Reviews 2008

Unsettling Narratives: Postcolonial Readings of Children’s Literature

Unsettling Narratives: Postcolonial Readings of Children’s Literature. Clare Bradford. Waterloo: Wilfrid Laurier University Press, 2007. 279 pages. $32.95 (paperback ).

Clare Bradford’s Unsettling Narratives fully lives up to the claim on the back cover that the volume will "open up an area of scholarship and discussion [...] relatively new to the field of children’s literature." The volume is thorough, provocative, and persuasive. The in-depth analysis of a wide range of key works provides the framework for a conceptualisation of the relationship between postcolonial theory and the study of children’s literature. Bradford focuses not only on the application of theory to text but, importantly, examines in particular the special viewpoints and perspectives that postcolonial readings can offer to children’s literature specifically. Her discussion problematizes the popular analogy of children as a repressed and marginalised sub-group within humanity, just as it re-explores the shifting and ambiguous identity of other marginalised groups.

The work is divided into two thematic parts: the first examines the various ways in which language plays a key role in the formation and interpretation of postcolonial children’s texts, while the second concentrates on the role played by place and space. Within these two parts, a broad range of material is covered. Particularly interesting is Chapter One ("Language, Resistance, Subjectivity"), in which Bradford explores some of the ways in which language makes both resistance and subjectivity within a particular text difficult to pin down for writer, reader, and critic. Chapter Two ("Indigenous Texts and Publishers") focuses on the importance of publishers to the formation and dissemination of indigenous texts, drawing into the discussion social and political factors which have an impact upon language and text. Chapter Three, "White Imaginings," and Chapter Four, "Telling the Past," both examine from different perspectives the ways in which language and text are used to construct identities. The second part of the book mirrors the first one nicely, as Chapter Five, "Space, Time, Nation," examines both the ways in which colonial concepts of space and nation have shaped postcolonial children’s texts, but also the strategies in those texts to undermine and subvert dominant colonial spatial signifiers. While Chapter Two dealt with the movement of texts and the effect of their movement on identity, Chapter Six ("Borders, Journeys and Liminality") in converse focuses on the movement of people and identities and ways in which their movement affects texts. Finally, Chapters Seven ("Politics and Place") and Eight ("Allegories of Place and Race") again deal with identity and the impact of place and space on its formation and perception.

One of the biggest strengths of this text is the breadth of material which is analysed in close detail: Bradford examines as many as fifteen texts in detail to a chapter, including novels, picture books, and films, and this wealth of material not only gives her argument a persuasive strength but also showcases the rich material of postcolonial children’s texts which have until now been relatively neglected. The fullness of the discussion left me wanting to read more of these texts for myself, while the layout of the book was coherent enough, so that the massive scope of the material did not become confusing or overwhelming.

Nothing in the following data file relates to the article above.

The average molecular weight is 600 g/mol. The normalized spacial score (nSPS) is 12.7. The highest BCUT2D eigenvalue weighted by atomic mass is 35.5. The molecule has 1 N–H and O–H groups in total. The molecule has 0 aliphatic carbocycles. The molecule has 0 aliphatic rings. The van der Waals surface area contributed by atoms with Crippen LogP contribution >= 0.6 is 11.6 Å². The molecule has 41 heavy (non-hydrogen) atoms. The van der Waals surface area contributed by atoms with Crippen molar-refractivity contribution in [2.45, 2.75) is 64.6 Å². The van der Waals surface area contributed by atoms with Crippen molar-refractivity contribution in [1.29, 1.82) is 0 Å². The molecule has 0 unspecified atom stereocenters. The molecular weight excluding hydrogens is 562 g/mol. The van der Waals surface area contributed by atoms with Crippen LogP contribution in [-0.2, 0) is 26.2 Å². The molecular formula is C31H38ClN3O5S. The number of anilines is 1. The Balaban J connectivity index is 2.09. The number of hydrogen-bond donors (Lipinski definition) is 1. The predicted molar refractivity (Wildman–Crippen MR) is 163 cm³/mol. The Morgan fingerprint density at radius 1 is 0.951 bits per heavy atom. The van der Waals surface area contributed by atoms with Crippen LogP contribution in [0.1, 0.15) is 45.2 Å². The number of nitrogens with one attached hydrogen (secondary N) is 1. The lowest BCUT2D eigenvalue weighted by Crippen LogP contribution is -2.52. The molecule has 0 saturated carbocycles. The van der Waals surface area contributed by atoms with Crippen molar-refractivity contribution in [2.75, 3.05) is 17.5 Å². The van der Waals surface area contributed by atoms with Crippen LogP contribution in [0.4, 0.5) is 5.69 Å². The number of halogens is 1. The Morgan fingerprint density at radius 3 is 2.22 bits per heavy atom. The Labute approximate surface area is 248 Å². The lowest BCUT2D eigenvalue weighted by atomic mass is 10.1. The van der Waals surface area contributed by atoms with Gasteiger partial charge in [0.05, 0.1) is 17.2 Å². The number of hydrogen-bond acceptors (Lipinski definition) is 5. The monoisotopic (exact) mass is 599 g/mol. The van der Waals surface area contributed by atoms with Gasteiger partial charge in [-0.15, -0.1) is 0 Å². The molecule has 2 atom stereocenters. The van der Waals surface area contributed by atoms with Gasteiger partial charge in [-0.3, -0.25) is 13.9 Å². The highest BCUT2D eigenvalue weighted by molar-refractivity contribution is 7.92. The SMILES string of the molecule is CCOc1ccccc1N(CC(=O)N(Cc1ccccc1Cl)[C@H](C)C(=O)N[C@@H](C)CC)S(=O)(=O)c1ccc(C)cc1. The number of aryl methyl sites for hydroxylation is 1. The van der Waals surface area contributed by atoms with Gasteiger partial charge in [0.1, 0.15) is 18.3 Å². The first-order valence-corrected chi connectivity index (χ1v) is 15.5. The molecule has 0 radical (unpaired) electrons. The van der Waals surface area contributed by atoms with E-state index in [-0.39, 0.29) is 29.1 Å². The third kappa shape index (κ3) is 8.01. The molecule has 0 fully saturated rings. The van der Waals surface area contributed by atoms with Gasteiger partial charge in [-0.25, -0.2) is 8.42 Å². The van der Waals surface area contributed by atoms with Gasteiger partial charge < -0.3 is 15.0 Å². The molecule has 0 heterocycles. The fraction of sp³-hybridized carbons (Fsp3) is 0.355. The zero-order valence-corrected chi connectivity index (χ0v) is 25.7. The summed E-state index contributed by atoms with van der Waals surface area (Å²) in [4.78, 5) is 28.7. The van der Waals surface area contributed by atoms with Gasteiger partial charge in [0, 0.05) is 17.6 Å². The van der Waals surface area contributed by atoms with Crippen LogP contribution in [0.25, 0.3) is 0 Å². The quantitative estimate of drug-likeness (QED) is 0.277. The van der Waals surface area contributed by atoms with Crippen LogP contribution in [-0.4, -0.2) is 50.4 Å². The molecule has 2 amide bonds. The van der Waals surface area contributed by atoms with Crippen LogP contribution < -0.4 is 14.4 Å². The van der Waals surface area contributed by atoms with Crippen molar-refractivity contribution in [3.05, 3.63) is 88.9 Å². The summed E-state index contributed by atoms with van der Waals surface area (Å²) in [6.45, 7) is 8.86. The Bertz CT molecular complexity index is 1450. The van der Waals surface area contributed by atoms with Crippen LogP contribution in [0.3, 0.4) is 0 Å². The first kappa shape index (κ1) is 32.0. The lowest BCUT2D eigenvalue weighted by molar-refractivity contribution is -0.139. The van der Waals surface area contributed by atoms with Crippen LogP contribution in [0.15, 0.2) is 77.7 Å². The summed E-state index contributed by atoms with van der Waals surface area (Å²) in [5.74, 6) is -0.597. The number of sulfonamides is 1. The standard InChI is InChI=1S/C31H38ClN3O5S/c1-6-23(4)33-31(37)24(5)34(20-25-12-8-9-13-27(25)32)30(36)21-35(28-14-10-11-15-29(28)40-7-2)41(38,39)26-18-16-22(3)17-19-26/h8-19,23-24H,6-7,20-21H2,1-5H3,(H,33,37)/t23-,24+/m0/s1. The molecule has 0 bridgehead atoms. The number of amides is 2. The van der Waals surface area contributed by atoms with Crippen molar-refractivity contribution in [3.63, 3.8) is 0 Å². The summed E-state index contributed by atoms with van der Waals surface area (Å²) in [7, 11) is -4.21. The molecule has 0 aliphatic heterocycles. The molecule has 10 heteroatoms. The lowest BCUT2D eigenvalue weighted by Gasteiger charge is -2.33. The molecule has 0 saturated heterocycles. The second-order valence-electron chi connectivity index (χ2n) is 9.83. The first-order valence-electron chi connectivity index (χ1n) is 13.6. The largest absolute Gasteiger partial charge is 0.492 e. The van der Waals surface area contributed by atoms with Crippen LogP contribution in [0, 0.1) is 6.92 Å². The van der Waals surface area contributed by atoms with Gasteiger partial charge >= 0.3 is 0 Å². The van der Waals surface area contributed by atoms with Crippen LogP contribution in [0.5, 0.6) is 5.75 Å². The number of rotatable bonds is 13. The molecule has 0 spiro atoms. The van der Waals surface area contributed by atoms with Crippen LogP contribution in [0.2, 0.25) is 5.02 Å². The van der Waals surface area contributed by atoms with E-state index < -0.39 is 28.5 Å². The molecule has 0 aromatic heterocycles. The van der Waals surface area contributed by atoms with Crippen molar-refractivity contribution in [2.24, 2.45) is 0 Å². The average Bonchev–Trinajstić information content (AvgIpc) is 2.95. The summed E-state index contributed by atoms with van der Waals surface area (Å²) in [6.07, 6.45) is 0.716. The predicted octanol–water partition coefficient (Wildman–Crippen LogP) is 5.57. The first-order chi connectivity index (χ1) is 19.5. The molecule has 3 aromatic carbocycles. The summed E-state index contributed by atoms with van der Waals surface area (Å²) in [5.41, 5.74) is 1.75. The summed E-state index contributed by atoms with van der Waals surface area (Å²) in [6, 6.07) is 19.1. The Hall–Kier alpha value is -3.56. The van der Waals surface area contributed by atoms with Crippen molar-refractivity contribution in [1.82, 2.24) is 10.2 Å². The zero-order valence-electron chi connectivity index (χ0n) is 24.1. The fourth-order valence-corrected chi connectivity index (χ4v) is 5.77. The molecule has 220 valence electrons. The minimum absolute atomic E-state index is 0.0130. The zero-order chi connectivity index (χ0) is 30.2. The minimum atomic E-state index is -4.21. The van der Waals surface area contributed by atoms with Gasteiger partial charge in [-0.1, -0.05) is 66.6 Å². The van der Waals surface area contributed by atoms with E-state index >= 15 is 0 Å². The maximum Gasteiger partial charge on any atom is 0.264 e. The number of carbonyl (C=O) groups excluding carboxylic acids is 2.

Furthermore, much like Sydney Dobrin and Kenneth Kidd’s Wild Things: Children’s Culture and Ecocriticism, Bradford’s Unsettling Narratives serves an important dual purpose. In the first place it shows just how exciting it can be to apply an established theory to the less well-explored realm of children’s literature, opening up new perspectives and avenues of interest, and in the second place it demonstrates just how much the field of children’s literature has to offer to more established areas of literary criticism in terms of new material and unexplored territory.

If there is one weakness (if it can be called that) to the book, it is that this study cannot really be used as an introduction to postcolonial children’s fiction. The depth of the analysis means that a certain amount of familiarity with postcolonial theory, and with at least a few of the not-quite mainstream children’s texts, is necessary to fully appreciate the subtlety and complexities of the arguments put forth. If, as Bradford states in her introduction, "[i]nterrogations of postcolonial theory itself as it applies to readings of children’s literature are almost absent from critical discourses" (7), there is perhaps a gap in the market for a work which lays out the "key ideas and analytical strategies" (7) of applying postcolonial theory to children’s literature before the analysis and interrogation that make Bradford’s work so fascinating. Overall, this volume is coherent, thoughtprovoking, and well-written, moving beyond the conventional and obvious analyses of race, identity, place, and language which so often occur in the study of children’s literature, to provide a fresh insight and a provocative new perspective.

Jennifer Sattaur
Aberystwyth University, Wales